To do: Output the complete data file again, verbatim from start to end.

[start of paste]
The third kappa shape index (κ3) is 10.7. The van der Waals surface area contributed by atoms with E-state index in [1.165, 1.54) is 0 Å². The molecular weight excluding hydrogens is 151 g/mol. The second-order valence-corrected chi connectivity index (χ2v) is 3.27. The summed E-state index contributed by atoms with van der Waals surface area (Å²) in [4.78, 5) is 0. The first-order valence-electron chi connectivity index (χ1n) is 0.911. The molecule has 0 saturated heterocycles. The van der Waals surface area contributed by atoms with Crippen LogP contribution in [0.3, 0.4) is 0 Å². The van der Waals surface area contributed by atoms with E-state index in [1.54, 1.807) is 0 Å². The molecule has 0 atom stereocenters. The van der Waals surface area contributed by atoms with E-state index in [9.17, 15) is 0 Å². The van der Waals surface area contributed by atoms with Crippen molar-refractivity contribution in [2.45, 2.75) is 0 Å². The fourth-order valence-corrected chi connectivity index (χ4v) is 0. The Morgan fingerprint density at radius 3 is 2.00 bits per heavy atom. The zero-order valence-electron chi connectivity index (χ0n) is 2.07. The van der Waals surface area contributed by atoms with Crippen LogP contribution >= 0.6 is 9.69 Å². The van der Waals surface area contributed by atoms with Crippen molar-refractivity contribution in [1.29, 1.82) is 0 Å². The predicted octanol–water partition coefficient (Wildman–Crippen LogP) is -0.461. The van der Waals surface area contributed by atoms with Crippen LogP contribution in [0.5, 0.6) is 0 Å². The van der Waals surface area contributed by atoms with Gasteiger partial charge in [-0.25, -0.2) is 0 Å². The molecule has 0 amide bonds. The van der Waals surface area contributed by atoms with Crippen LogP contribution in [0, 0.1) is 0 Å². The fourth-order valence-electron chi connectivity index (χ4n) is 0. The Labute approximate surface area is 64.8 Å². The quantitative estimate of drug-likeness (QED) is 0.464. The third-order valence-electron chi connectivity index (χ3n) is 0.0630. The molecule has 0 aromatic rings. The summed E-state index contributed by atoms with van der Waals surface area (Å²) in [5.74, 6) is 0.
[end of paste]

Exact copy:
The third kappa shape index (κ3) is 10.7. The van der Waals surface area contributed by atoms with E-state index in [1.165, 1.54) is 0 Å². The molecular weight excluding hydrogens is 151 g/mol. The second-order valence-corrected chi connectivity index (χ2v) is 3.27. The summed E-state index contributed by atoms with van der Waals surface area (Å²) in [4.78, 5) is 0. The first-order valence-electron chi connectivity index (χ1n) is 0.911. The molecule has 0 saturated heterocycles. The van der Waals surface area contributed by atoms with Crippen LogP contribution in [0.3, 0.4) is 0 Å². The van der Waals surface area contributed by atoms with E-state index in [1.54, 1.807) is 0 Å². The molecule has 0 atom stereocenters. The van der Waals surface area contributed by atoms with E-state index in [9.17, 15) is 0 Å². The van der Waals surface area contributed by atoms with Crippen molar-refractivity contribution in [2.45, 2.75) is 0 Å². The fourth-order valence-corrected chi connectivity index (χ4v) is 0. The Morgan fingerprint density at radius 3 is 2.00 bits per heavy atom. The zero-order valence-electron chi connectivity index (χ0n) is 2.07. The van der Waals surface area contributed by atoms with Crippen LogP contribution >= 0.6 is 9.69 Å². The van der Waals surface area contributed by atoms with Crippen molar-refractivity contribution in [1.29, 1.82) is 0 Å². The predicted octanol–water partition coefficient (Wildman–Crippen LogP) is -0.461. The van der Waals surface area contributed by atoms with Crippen LogP contribution in [0.5, 0.6) is 0 Å². The van der Waals surface area contributed by atoms with Gasteiger partial charge in [-0.25, -0.2) is 0 Å². The molecule has 0 amide bonds. The van der Waals surface area contributed by atoms with Crippen LogP contribution in [0, 0.1) is 0 Å². The fourth-order valence-electron chi connectivity index (χ4n) is 0. The Labute approximate surface area is 64.8 Å². The quantitative estimate of drug-likeness (QED) is 0.464. The third-order valence-electron chi connectivity index (χ3n) is 0.0630. The molecule has 0 aromatic rings. The summed E-state index contributed by atoms with van der Waals surface area (Å²) in [5.74, 6) is 0.